Editor’s Note: In honor of Parents Day on Sunday, July 28, we’re re-publishing this article about Michelle Abraham supporting her mother, Susan, as a pancreatic cancer survivor in many ways such as participating in PurpleStride Chicago.
When Susan Abraham’s daughter, Michelle, found out that her mom’s favorite TV host, Alex Trebek, was diagnosed with stage IV pancreatic cancer and is in fact succeeding in his fight, Michelle knew she had to share her mother’s story with the world.
In 2006, after a week of severe abdominal pain and doctor’s visits, Susan was diagnosed with stage II pancreatic cancer just after Thanksgiving. Not long after her diagnosis, she was scheduled for the Whipple procedure.
After Susan’s surgery, and in the weeks leading up to her recovery, she began undergoing intense chemotherapy and radiation. She maintained a consistent schedule of checkup visits, annual scans, and improving her diet as a pancreatic cancer patient. Twelve years later, Susan is surviving her pancreatic cancer diagnosis.
“It’s hard talking about my mom being a 12-year pancreatic cancer survivor,” Michelle said.
“Being a long-term survivor in the pancreatic cancer community is such a rarity that it tends to freak people out. Having Trebek openly share his experience has been so encouraging. I thought it would be a great opportunity to tell my mom’s story in a different light.”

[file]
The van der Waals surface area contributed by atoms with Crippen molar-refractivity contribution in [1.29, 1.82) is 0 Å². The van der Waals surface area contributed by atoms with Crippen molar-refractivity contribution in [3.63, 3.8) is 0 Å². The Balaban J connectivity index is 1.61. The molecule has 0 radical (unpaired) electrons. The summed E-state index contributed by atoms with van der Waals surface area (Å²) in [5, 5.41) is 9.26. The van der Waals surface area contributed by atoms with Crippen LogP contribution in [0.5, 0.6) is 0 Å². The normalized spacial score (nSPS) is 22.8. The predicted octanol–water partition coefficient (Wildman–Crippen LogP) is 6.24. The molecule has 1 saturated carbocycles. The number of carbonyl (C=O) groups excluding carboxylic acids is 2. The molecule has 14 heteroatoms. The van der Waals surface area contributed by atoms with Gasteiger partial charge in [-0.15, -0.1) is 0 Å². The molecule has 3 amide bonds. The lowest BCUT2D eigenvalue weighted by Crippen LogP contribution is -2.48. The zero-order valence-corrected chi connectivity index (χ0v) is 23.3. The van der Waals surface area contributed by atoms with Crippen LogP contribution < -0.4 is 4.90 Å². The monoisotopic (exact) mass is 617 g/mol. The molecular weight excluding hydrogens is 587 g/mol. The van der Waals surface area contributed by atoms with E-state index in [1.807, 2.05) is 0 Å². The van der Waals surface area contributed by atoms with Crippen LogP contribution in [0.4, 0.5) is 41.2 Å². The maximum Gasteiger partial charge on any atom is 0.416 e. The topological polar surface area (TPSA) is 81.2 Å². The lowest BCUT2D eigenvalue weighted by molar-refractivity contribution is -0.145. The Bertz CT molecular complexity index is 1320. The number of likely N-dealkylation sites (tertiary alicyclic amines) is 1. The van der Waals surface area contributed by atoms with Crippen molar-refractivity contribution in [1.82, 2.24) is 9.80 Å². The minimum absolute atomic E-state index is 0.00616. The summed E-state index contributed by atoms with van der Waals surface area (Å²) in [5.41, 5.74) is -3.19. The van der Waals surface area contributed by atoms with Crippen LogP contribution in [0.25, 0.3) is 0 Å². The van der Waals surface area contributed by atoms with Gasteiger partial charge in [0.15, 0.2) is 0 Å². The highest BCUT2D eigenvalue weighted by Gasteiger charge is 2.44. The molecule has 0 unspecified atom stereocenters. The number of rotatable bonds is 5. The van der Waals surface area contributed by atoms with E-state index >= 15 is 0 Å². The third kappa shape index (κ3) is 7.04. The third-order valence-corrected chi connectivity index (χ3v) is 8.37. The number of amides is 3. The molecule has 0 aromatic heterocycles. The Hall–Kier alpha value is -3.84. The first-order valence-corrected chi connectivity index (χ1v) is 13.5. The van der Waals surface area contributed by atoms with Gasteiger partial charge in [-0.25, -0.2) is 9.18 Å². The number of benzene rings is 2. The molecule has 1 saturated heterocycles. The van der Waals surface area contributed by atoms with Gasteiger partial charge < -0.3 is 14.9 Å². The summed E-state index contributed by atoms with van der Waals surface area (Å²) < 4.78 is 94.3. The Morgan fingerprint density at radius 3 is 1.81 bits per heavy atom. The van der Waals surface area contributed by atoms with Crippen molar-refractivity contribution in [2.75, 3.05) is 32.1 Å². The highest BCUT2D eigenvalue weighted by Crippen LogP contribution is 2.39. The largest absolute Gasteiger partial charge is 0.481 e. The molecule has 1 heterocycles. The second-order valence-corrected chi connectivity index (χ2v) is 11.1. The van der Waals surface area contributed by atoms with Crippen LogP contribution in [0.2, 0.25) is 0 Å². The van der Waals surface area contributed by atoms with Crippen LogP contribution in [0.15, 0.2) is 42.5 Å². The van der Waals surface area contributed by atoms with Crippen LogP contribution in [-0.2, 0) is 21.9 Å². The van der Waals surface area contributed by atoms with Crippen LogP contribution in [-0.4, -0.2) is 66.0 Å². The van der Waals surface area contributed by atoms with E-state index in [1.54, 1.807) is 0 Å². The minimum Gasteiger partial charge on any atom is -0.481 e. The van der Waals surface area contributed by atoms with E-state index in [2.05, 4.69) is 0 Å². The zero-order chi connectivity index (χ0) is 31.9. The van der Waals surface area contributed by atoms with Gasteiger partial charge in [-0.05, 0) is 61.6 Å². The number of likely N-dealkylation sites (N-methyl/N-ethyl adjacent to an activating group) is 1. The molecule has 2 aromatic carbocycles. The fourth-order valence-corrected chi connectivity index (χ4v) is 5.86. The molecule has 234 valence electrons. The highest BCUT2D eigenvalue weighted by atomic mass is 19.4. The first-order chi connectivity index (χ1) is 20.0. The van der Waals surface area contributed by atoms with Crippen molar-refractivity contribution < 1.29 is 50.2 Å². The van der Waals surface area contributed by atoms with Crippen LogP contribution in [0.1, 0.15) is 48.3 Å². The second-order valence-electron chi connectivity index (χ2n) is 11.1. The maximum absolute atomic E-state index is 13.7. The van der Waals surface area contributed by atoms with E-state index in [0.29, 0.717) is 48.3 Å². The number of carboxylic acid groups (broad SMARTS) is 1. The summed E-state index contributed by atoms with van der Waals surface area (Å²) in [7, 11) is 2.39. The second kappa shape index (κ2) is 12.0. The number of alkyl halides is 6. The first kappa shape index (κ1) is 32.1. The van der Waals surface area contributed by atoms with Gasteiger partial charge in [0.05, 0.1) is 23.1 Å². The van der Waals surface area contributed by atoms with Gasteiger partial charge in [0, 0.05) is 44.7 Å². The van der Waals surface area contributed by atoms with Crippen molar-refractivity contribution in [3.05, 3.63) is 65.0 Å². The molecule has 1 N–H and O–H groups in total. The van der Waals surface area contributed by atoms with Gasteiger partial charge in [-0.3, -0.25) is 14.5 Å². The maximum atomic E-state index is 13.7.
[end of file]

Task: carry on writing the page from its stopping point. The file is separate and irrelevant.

Since everyone’s pancreatic cancer diagnosis is so unique, Michelle says it’s hard to say why her mom has survived so long. “It can be difficult to talk to people about survival and health improvements of such a deadly disease.”
In Michelle’s open letter to Trebek, she describes her appreciation of the success of his treatments. “We are lucky that Trebek is so open about his pancreatic cancer journey. He is sharing a lot about his story in the public eye – the hardships and the successes of it.”
Every year for the past decade, the Abraham family celebrates another cancer-free year for Susan by attending their local PurpleStride Chicago, the walk to end pancreatic cancer. What started as a one-time outing to get more information about the disease has turned into a purple family tradition.
Michelle recalled, “When my family and I first went to PurpleStride Chicago, the attendance was really small. Over the years, the event has grown immensely. Now my mom has six grandchildren striding with her at the event.”
For Susan, being a survivor, seeing the local pancreatic cancer community expand, and having the family blossom are all moments that matter.
“It’s been great to see the community grow,” Susan said.
“You want this deadly disease to go away. But it’s amazing to see how many people who are affected by it come together to bring about awareness and support the cause. The number of survivors on stage grows every year, and it’s encouraging to see.”
Michelle added, “I’m so grateful for my mom’s pancreatic cancer journey. My life would be so different if she wasn’t here. But now she gets to see all of the moments that matter to me, too!”